They also felt that lack of resource in the ICO, coupled with trying to manage the increase in the volume of breaches, would have a particularly detrimental impact to the proactive investigatory work that currently takes place.

Even with the introduction of the new rights for individuals and the accountability principles placed on firms, privacy professionals do not feel that the new regulation would have much of an impact on those that the regulation intends to protect.

There is a belief that rather than empowering individuals to recognize and manage their personal data, excessive media publicity surrounding data protection breaches, combined with new breach reporting requirements, would result in data subjects becoming desensitized to the risks in relation to their personal data.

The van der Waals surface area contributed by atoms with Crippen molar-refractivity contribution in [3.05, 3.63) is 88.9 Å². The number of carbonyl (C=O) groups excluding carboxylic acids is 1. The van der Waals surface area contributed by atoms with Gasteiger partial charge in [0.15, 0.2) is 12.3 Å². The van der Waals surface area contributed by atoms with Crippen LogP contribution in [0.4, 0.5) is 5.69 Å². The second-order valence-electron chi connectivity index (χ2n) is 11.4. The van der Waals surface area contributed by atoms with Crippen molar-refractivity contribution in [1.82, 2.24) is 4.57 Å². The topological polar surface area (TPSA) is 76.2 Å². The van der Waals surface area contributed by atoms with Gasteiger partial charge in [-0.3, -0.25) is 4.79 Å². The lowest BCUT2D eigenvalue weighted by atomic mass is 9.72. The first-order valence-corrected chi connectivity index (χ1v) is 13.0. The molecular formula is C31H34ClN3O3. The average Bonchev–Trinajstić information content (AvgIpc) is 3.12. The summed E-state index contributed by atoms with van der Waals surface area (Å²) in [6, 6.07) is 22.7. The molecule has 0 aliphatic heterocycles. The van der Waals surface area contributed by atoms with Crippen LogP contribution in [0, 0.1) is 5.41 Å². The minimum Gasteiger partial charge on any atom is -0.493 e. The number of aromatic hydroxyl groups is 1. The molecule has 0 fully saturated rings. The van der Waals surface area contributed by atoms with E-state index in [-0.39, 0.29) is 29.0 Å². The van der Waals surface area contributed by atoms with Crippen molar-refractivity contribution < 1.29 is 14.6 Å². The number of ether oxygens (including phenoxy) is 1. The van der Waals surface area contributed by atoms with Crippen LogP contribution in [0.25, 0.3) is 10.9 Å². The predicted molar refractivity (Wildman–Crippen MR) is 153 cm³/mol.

Future-proofing GDPR

It is clear that the regulation will be a positive first step in trying to provide greater accountability and much needed control for individuals over their personal data. However, it appears that firms in the legal and insurance sectors are facing significant challenges when trying to implement the necessary controls to comply with the new regulation. There are also concerns of what will happen post-May 2018.

The government and the ICO desperately need to do more to ensure that all firms, particularly smaller entities, are engaged with GDPR and provide the necessary support to prepare them for May and beyond.